Pagham residents plea ‘act now to save our homes from flooding’

Act now to stop flooding, Pagham’s residents demanded at an exhibition.

The parish council and Pagham Residents’ Flood Defence Trust staged their own display at the official event to detail how they want to see the area protected.

Parish council chairman Cllr Ray Radmall said: “It’s prudent to do something now as a precaution rather than wait for a disaster to occur.

“We can’t have Pagham standing on the edge of a precipice. It’s folly to wait until something happens.”

The council and residents’ groups have met with their MP, Nick Gibb, and secured substantial funding pledges from businesses in the area to enable the work to take place after expert studies have proved its effectiveness.

The community’s idea is to cut a channel in the Church Norton spit which has formed off the Pagham Beach estate to enable the harbour mouth to stay open.

This will reinstate the harbour mouth to its approximate position in 2004.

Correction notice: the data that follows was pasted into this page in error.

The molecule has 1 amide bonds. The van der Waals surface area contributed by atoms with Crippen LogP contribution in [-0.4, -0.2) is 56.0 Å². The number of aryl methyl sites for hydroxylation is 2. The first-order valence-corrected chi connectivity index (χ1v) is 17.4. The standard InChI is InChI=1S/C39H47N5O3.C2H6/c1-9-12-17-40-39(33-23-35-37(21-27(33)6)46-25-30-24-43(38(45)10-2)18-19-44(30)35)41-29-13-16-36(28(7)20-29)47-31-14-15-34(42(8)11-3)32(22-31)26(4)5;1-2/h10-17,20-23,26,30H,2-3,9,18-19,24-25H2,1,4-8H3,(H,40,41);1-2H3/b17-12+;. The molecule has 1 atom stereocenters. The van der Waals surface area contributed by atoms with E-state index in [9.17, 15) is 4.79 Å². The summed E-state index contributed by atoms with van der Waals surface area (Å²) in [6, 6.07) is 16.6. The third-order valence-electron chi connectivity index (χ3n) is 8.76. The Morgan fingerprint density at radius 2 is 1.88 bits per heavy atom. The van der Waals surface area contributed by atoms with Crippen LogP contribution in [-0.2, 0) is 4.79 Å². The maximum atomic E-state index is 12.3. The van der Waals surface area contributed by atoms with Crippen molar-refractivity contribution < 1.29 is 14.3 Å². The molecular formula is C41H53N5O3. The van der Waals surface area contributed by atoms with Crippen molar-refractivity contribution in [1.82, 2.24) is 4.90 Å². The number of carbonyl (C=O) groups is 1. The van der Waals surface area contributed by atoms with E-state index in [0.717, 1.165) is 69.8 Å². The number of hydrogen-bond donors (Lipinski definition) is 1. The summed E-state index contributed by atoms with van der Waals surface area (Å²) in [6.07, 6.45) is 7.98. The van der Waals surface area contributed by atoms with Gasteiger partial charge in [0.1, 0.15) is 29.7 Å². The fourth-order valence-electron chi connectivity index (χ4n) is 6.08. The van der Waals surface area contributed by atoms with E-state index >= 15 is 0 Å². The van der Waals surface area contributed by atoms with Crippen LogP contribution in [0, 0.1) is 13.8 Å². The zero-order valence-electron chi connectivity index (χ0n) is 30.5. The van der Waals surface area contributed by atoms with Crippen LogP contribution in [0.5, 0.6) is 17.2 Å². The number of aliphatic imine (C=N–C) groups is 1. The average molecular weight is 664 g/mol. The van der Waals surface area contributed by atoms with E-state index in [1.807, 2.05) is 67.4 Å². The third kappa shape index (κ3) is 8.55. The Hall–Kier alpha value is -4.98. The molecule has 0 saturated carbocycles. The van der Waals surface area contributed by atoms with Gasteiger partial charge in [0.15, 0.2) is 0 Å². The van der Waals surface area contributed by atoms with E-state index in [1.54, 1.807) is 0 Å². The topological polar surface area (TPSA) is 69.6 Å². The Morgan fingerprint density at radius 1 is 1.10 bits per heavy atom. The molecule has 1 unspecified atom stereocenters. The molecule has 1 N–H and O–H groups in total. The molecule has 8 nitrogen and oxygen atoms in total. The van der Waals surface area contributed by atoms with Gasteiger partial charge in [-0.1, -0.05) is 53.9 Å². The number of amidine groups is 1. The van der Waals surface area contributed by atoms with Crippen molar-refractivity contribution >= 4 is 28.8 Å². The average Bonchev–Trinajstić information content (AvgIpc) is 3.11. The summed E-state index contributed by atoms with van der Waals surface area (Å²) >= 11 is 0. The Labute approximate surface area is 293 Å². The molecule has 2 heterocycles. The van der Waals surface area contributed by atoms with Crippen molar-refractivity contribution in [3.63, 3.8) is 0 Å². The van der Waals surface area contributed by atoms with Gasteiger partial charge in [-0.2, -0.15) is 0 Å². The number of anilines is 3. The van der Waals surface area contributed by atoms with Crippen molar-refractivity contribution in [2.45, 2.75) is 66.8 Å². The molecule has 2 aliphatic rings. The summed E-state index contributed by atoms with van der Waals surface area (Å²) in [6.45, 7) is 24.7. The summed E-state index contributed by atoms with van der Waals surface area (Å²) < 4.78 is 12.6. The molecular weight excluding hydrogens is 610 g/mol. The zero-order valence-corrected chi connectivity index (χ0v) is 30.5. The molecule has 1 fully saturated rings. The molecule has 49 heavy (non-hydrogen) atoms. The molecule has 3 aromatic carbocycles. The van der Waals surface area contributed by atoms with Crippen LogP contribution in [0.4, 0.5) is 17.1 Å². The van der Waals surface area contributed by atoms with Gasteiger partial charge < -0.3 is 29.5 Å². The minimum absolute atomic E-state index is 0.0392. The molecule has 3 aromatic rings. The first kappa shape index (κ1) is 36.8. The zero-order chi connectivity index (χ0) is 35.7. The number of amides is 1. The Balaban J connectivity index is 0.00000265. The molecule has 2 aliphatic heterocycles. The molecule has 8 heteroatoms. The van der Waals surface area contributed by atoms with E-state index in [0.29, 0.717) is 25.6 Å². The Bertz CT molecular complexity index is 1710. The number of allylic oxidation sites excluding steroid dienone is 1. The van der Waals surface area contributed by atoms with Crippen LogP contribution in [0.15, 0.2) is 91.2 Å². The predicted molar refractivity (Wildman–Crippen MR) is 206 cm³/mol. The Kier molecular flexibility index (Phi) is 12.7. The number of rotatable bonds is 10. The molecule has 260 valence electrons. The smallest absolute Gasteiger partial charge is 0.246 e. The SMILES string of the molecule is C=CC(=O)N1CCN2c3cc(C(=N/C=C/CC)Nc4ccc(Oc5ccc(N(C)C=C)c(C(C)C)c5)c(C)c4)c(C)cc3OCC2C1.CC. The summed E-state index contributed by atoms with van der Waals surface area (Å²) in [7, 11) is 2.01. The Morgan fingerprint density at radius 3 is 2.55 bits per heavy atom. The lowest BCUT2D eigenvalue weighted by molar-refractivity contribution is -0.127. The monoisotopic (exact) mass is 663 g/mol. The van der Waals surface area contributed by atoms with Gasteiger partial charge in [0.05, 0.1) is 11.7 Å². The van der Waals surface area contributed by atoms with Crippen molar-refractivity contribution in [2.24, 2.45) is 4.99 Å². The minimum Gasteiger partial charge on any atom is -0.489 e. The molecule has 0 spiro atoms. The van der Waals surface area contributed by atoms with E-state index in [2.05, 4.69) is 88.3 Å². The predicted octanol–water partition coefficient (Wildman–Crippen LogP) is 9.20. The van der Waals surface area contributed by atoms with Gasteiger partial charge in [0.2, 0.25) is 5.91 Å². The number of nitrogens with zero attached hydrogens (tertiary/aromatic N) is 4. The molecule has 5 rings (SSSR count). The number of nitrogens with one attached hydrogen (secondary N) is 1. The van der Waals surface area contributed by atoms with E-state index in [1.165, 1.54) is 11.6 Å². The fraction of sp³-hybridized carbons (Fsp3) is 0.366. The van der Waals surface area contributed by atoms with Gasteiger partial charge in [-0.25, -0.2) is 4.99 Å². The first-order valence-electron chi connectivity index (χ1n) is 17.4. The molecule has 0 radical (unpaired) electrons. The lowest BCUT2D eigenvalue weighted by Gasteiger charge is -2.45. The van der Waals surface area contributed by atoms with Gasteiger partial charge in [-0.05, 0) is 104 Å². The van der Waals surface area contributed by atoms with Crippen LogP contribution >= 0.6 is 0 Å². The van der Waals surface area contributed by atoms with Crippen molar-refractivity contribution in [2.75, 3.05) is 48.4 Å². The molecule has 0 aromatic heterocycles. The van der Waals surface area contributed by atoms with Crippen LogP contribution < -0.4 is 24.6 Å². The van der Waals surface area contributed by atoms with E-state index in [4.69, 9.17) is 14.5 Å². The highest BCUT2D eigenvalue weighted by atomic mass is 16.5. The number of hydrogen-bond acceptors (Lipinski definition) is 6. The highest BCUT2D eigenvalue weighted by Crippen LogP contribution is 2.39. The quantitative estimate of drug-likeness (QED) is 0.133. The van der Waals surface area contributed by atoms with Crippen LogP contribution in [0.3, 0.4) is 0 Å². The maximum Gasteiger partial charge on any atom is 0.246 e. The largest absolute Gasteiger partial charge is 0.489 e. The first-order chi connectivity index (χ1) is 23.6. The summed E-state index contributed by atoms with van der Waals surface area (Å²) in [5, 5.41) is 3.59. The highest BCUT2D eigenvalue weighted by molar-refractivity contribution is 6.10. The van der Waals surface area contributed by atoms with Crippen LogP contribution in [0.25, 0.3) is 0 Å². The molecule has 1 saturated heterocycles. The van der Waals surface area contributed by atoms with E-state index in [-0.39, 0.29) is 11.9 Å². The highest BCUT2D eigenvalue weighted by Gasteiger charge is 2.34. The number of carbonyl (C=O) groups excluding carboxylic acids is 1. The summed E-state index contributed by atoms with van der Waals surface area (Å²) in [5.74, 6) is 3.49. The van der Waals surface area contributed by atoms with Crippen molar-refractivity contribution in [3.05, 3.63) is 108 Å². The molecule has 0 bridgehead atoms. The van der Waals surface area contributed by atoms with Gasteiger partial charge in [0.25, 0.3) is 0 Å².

A programme to repair groynes and add new ones will also take place. This will replace the shingle eroded from the beach in the past few years.

They also intend to strengthen the bunds within the harbour to stop flooding occurring from that direction.

West Front Road resident Allen Miller, the recently-formed trust’s chairman, said: “The Environment Agency’s plan just seems to be about shifting shingle around. I don’t believe it’s sustainable.”

Some 100 people attended an exhibition staged by the Environment Agency at Pagham United Reformed Church.

The exhibition was held to explain the results of a detailed assessment by the agency of the rapidly-changing coastline at Pagham Harbour.

It says there are 397 properties at risk in a severe storm from coastal flooding and erosion.

That number will increase to more than 1,500 properties in a century because of rising sea levels.

Gordon Wilson, the agency’s Sussex team leader for flood defences, said: “Our proposals are quite specific. If an event happens, this is what we will do.

“If the rate of erosion gets worse, then we would certainly look at bringing forward some of the proposals.”